Rider’s Library: British Motorcycles 1945-1965Suppose for a moment you are at a large farm auction here in the U.S. and from under a dusty tarp emerges a motorcycle quite unlike anything you have ever seen.It is clearly decades old, yet futuristic, like something out of Sky Captain and the World of Tomorrow, streamlined, art-deco—smallish and shrouded in mystery. It gathers a crowd and speculation as to its make, model and origins runs wild, with guesses ranging from a one-off, hand-built prototype like the Traub to an ultra-rare Italian job of some long-forgotten brand.
Even the sellers really didn’t know exactly what it is or where it came from—only that grandpa hauled it home from overseas when got out of the Navy in the mid-fifties.If you were one of the fortunate motorcycle aficionados who really knows your stuff because you own a copy of Rinsey Mills’ new book, British Motorcycles 1945-1965 from Aberdale to Wooler, you would know exactly what it is.You would immediately recognize that whimsical machine as a 1950 Bond Minibyke manufactured by the Bond Aircraft and Engineering Company, Ltd., of the U.K.The Bond Minibyke is but one of hundreds of motorcycle models and marques that Mills covers in his monumental work on British motorcycles from that golden age of motorcycling when Britain’s motorcycles ruled the pavement as surely as its ships had once ruled the waves.His 600-page book covers 36 British brands that includes the well-known names like Ariel, BSA, Matchless, Norton, Royal Enfield, Triumph, Velocette and Vincent. But, even more interesting than those are the much-less known, long-extinct marques like Aberdale, BAC, DMW, FLM, Norman, OEC, Tandon and others.Mills not only covers those brands with period illustrations, advertising, photography, technical detail and loads of fascinating background on the people that built them and companies themselves, he provides some very pithy—and often humorous—comments on the strengths and weaknesses of those various and sometimes very quirky machines. For example, on the Bond Minibyke, he had some choice thoughts:“Poor John Ellis, landing himself with this contraption—even in this improved format. His desire to become a motorcycle manufacturer must have temporarily deprived him of all reason, or maybe Mr. Bond was simply a very smooth talker, as the Minibyke must surely be a strong contender for, if not the winner of, the Beastliest 1950s British Motorcycle Award. I’m not at all sure that one of these was ever submitted for a full road test but I cannot imagine that its designer’s initial claims of 50 mph and 200 mpg would have been realized. Still, they were finished in an attractive shade of blue.”I don’t know—personally, I think the thing is kind of cool in a Bat Cycle kinda way. I think if I ever saw one at said farm auction, I’d probably bid on it—though not too high.British Motorcycles 1945-1965 from Aberdale to Wooler, by Rinsey Mills is an absolute must for any serious collector or fan of the British brands, but it is also terrifically entertaining and informative reading for any motorcycle enthusiast, history buff, student of industrial or product design or fan of the bikes of that golden age for the Brit bikes between 1945 and 1965.Book Data:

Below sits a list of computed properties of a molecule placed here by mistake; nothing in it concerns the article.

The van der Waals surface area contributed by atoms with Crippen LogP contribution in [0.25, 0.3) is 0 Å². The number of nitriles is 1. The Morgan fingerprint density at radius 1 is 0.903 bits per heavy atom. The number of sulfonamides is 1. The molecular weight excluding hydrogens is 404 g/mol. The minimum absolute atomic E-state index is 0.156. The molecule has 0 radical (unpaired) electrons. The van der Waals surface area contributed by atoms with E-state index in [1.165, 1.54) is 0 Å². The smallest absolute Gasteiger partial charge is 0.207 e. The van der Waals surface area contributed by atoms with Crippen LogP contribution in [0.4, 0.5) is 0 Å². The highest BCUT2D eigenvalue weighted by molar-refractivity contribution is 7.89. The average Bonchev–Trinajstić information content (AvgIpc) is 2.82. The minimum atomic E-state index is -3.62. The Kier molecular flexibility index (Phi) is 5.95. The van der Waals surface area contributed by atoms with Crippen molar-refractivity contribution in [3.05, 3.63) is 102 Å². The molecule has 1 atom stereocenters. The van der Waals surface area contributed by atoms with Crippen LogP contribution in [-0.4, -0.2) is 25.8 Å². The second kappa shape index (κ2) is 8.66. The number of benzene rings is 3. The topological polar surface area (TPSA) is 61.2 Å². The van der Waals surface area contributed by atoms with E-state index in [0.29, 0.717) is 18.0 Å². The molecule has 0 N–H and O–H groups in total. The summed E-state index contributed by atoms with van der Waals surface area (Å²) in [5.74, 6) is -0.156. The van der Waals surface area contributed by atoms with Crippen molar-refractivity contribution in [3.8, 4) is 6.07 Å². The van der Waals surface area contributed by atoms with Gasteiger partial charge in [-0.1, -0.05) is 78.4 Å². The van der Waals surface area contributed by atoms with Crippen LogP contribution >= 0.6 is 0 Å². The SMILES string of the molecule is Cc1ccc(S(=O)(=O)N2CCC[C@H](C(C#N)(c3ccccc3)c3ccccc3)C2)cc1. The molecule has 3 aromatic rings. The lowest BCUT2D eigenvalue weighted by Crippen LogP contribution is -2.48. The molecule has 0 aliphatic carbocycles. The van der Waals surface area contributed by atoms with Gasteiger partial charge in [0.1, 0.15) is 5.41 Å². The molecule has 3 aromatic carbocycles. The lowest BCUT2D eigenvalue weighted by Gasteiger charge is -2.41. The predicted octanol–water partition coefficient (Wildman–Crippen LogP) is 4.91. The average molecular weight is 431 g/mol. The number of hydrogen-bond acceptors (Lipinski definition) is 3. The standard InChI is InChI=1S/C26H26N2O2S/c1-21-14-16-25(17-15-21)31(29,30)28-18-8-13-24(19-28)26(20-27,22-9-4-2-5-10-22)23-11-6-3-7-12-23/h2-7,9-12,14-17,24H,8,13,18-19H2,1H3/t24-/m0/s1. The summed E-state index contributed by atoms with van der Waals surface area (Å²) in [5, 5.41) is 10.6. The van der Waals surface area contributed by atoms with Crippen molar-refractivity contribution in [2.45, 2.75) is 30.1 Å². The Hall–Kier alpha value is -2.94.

- Title: British Motorcycles 1945-1965 from Aberdale to Wooler
- Author: Rinsey Mills
- Published: 2018 Hardcover. 600 pages. Measures 8.0” x 10.75.” 1500 images.
- Publisher: Herridge & Sons, Ltd., Lower Forda, Shebbear, Beaworthy, Devon EX21 5SY, U.K.
- ISBN: 978-1-906133-61-0
- MSRP: U.S. $90 U.K. £60 CAN $110